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The effects on clinics

During delivery, for suspected or even worse in unsuspected PAS, deep uterine disrupted vasculature causes rapid hemorrhage. Multiple blood and other blood products could be required in the peripartum period. Surgical complications during hysterectomy are technically difficult, and often hard to avoid injuries of urinary system.

The main neonatal complication is iatrogenic preterm birth, while vaginal bleeding or uterine rupture might present earlier and threaten maternal and neonatal lives.

Maternal death from PAS was reported to be 7% of cases.6 The maternal morbidity and mortality could be significantly moderated with prenatal diagnosis.7

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Controversial topics and key issues for solutions

Recently several publications on PAS management argued the limitation of systematic review or meta-analysis, which were raised from limited number of retrospective non-randomized design, heterogeneity in details, and presence of confounding factors. The stratification of analysis based on location or severity of invasion was hard to achieve given the small sample size of studies, along with the progress of integrating surgical technique with aid of preoperative approaches.

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Prediction (score and training)

The pre-delivery assessment of PAS remains to be tough with not highly accurate approach. Typical ultrasound characteristics (sub-placental vascularity, lacuna, bladder line, and loss of clear space) have been recommended primarily. Scoring models8,9 with ultrasonic characteristics has also been shown to be useful to predict postpartum bleeding. Chong et al. conducted a prospective study with 137 cases to verify the self-made scoring system, covering four accepted ultrasonic markers for placenta accrete, along with placental position, thickness, cervix morphology and blood sinus, and previous history of CS. The patients were then classified to three groups, those less than 5 (N1), 6–9 (N2), and more than 10 (N3). The higher score means severer and tends to suffer from hysterectomy. The prediction of three groups with pathological type showed to be highly consistent (87.6% for N1, 92% for N3).

Concerning the accuracy of subjective description, the proposal for standardized ultrasound descriptors has been raised by associated research groups.10 In this way, the data collected from different centers nationally or internationally could be shared and compared, and further fasten the solid evidence-based guidelines.

The risk factors other than ultrasound characteristics should be taken into consideration. Primary issues are previous CS-related (numbers/internal time/CS classification, emergency or during labor), or surgery related (anterior myomectomy, dilatation and curettage, previous hysteroscopic surgery, iatrogenic perforation of the uterus). While other factors, such as assisted reproductive technology, smoking, advanced maternal age, multiparity, and submucosal leiomyomas, have been noticed for their contributions to PAS. Although no routine scanning for PAS in practice, from 2013, UK introduced a targeted scanning protocol,11 which suggested those with a history of CS or presenting with placenta low-lying should be reviewed by an experienced sonographer. Based on their model, the most effective indicators were the presence of lacunae, obliteration of uteroplacental demarcation, and placenta previa. With implementation of such strategy, 90% of PAS could be detected and outcomes greatly improved. As far as China is concerned, the integration PAS with mid-term fetal anatomy screening is also feasible and tempting.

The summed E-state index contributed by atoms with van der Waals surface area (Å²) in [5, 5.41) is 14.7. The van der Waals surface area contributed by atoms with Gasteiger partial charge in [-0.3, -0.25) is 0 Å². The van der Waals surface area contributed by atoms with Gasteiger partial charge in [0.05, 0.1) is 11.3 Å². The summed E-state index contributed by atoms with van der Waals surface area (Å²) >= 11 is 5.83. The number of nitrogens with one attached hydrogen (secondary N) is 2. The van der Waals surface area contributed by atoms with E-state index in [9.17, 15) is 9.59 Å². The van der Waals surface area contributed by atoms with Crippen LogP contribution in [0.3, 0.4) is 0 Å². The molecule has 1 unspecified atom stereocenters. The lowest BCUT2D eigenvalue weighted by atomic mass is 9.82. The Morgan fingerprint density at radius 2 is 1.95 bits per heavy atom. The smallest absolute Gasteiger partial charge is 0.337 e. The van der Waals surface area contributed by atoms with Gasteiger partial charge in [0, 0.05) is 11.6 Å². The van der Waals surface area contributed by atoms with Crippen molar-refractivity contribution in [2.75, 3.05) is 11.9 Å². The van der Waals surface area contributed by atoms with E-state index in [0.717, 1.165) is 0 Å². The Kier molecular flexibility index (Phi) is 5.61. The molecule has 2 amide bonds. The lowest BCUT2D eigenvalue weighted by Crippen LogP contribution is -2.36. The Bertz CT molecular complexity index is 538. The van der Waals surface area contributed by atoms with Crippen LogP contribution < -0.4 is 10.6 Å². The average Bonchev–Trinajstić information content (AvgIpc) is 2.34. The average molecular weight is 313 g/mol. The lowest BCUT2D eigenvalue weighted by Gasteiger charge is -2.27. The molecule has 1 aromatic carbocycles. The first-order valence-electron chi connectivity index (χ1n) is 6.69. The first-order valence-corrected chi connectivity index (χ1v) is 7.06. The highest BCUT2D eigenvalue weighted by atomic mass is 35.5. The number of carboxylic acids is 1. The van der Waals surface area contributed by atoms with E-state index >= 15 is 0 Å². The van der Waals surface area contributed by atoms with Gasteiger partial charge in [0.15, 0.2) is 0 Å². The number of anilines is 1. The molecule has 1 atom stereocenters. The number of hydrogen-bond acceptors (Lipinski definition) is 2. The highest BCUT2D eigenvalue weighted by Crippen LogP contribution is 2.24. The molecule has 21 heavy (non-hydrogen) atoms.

Based on analysis of 2219 PAS cases from multi-centers’ retrospective study, a scoring system combined ultrasound markers and maternal risk factors were generated (unpublished data). The maternal risk factors included “previous abortion or miscarriage (P = 0.027) and previous CSs (P < 0.001)”, which were related to the severity of PAS. The system could be used for predelivery diagnosis and maternal morbidity prediction, which was further validated with 67 cases for the accuracy of severe hemorrhage (area under the receiver– operating characteristics curve, ROC = 0.76, 95% CI: 0.62–0.91, P = 0.005) and hysterectomy (area under ROC = 0.98, 95% CI: 0.93–1.000, P = 0.023).

Magnetic resonance imaging (MRI) also plays a role in PAS assessment. The sensitivity and specificity ranged from 65% to 100%. It should be noted that the discrepancy could rooted from the strategy as the second-tier screening method. In conditions of posterior placenta, pregnancy complicated with obesity, or expected management from earlier trimester, the contribution of MRI is generally supported by international exports. The recent publication12 argued the identifiable benefit of MRI, in which an incorrect change in diagnosis in 17% and an incorrect confirmation of ultrasound in 21%. The utility of MRI as routine as an adjunct to ultrasound needs more prospective studies.